Archbishop's Message

PRAYING FOR THE DEAD IN OUR FAMILY PRAYERS

Dear Brothers and Sisters in Christ Jesus,

The month of November brings with it the privileged responsibility and opportunity to pray for the departed members of our families and friends. I would like to indicate a few points for our continued reflection on the relation between this traditional aspect of our faith with our reflections on ‘Family Prayer’.

The tradition of praying for the dead is a concrete expression of our conviction that those who have passed his earthly life are separated from us physically though spiritually they remain connected to us. It is an affirmation of the fact that death does not break the bond of our communion. Nicholas T Wright, a Pauline theologian and former Anglican bishop wrote in his book, ‘Surprised by Hope’, “Love passes into prayer; we still love them; why not hold them, in that love, before God?”

Our faith inspires us to profess that our bond with the deceased continues through the communion of saints and that we form a single reality between the living and deceased. As St Paul reminds us, “If one member suffers in the body of Christ which is the Church, all members suffer with that member.” (1 Corinthians 12:26).

We remember the deceased in our family prayers just as we pray for those who are living because we are still bonded as members of Christ’s church beyond the barrier of death. We speak of Church Militant to refer to us, who are still fighting the good fight of faith and Church Triumphant to refer to those who have concluded their earthly fight and still continue to fight traces of sin in purgatory. Yes, they are not physically with us now; however, we together form the body of Christ.

The Church teaches us that by virtue of the communion that we have relished with the departed ones during their earthly pilgrimage, it is possible for us to assist them by way of prayer and works of charity. Through an indulgence for the deceased, we continue to offer good works on behalf of the souls of the deceased to contribute to the atonement.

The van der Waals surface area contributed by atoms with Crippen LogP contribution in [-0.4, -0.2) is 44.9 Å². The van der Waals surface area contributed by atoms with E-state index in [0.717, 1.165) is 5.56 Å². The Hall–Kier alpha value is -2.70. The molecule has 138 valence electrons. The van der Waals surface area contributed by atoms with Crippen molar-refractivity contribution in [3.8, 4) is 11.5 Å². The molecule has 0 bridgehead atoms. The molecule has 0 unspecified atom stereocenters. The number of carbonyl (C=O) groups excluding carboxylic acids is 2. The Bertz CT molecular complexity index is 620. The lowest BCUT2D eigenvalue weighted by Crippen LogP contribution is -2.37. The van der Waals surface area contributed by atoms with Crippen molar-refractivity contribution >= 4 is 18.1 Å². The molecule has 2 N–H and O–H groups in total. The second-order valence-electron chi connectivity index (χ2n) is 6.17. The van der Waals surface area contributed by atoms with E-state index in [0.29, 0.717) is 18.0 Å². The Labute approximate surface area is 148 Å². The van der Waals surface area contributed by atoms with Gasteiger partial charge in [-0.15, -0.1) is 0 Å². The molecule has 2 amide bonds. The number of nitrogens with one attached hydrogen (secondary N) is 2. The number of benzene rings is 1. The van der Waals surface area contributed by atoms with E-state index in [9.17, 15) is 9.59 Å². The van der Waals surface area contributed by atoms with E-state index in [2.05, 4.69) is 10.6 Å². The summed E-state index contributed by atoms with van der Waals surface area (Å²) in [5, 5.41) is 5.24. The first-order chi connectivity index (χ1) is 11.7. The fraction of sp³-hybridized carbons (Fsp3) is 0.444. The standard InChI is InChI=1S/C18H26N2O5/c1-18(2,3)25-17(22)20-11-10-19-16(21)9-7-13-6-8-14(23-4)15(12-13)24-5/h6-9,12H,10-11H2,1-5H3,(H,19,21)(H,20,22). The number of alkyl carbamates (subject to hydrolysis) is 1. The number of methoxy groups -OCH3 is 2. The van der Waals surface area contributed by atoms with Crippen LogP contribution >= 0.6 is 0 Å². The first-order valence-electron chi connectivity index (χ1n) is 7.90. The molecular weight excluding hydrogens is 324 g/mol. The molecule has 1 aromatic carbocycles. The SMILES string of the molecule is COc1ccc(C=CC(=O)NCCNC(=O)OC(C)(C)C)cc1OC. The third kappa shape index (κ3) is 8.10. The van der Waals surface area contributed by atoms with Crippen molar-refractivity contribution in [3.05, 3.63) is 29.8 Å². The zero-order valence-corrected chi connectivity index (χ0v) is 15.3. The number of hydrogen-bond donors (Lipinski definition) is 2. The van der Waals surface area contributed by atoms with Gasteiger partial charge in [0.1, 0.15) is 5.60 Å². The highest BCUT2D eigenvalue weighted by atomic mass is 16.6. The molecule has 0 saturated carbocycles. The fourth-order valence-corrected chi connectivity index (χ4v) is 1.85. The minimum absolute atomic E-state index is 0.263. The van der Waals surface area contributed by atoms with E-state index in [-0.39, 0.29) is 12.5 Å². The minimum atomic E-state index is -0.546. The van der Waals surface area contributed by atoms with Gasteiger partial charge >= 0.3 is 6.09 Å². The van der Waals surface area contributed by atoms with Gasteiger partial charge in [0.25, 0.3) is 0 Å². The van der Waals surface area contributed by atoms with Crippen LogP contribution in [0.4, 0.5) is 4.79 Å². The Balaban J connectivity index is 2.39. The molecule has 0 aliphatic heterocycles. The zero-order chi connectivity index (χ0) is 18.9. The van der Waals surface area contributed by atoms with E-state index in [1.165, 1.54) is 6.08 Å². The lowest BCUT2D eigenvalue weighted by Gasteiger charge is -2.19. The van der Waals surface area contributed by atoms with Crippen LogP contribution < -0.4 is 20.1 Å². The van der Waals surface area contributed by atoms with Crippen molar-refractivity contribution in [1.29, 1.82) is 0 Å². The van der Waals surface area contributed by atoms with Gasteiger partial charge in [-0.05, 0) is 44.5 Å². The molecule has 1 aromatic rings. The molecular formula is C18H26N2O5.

When St Monica was dying, she told her son St Augustine, “Lay this body anywhere and do not let the care of it be a trouble to you… only this I ask: that you remember me at the Lord’s altar, wherever you are”. This request of his mother inspired St Augustine to include a prayer for his deceased mother at the end of the ninth book, numbers8-13 of his classical work, ‘Confessions’ with an open request to all of us to do the same:

“And inspire, O my Lord my God, inspire Your servants my brethren, Your sons my masters, who with voice and heart and writings I serve, that so many of them as shall read these confessions may at Your altar remember Monica, Your handmaid, by whose flesh You introduced me into this life, in what manner I know not. That so my mother’s last entreaty to me may, through my confessions more than through my prayers, be more abundantly fulfilled to her through the prayers of many.” (Confessions IX, 13)

In remembering to pray for the deceased during our family prayers, we continue our communion with them; we affirm that they are still part of our families; and more importantly that death is conquered by the power of love and prayer.

I invite you to remember also the deceased bishops, priests and religious of our Archdiocese along the departed souls of your families during your family prayers. May our Blessed Mother of Sorrows, who continued in prayer at the foot of the cross, strengthen our hope in praying for our departed dear ones.

With prayerful wishes,

 

Most Rev. George Antonysamy

Archbishop of Madras - Mylapore